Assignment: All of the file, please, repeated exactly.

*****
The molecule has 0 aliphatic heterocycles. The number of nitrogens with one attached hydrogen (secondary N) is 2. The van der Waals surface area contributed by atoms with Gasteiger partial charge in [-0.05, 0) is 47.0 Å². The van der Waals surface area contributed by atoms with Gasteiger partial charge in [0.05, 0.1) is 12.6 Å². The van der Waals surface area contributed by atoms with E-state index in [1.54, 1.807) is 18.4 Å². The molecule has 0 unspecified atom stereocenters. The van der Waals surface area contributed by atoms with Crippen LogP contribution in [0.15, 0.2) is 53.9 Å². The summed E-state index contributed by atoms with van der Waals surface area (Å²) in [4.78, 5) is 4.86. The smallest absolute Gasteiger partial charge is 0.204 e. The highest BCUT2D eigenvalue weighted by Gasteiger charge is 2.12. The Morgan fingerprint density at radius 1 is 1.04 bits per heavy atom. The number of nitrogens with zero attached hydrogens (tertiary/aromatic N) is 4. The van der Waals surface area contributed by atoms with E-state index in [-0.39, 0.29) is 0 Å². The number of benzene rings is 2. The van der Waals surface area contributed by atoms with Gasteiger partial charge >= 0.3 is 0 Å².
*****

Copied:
The molecule has 0 aliphatic heterocycles. The number of nitrogens with one attached hydrogen (secondary N) is 2. The van der Waals surface area contributed by atoms with Gasteiger partial charge in [-0.05, 0) is 47.0 Å². The van der Waals surface area contributed by atoms with Gasteiger partial charge in [0.05, 0.1) is 12.6 Å². The van der Waals surface area contributed by atoms with E-state index in [1.54, 1.807) is 18.4 Å². The molecule has 0 unspecified atom stereocenters. The van der Waals surface area contributed by atoms with Crippen LogP contribution in [0.15, 0.2) is 53.9 Å². The summed E-state index contributed by atoms with van der Waals surface area (Å²) in [4.78, 5) is 4.86. The smallest absolute Gasteiger partial charge is 0.204 e. The highest BCUT2D eigenvalue weighted by Gasteiger charge is 2.12. The Morgan fingerprint density at radius 1 is 1.04 bits per heavy atom. The number of nitrogens with zero attached hydrogens (tertiary/aromatic N) is 4. The van der Waals surface area contributed by atoms with E-state index in [-0.39, 0.29) is 0 Å². The number of benzene rings is 2. The van der Waals surface area contributed by atoms with Gasteiger partial charge >= 0.3 is 0 Å².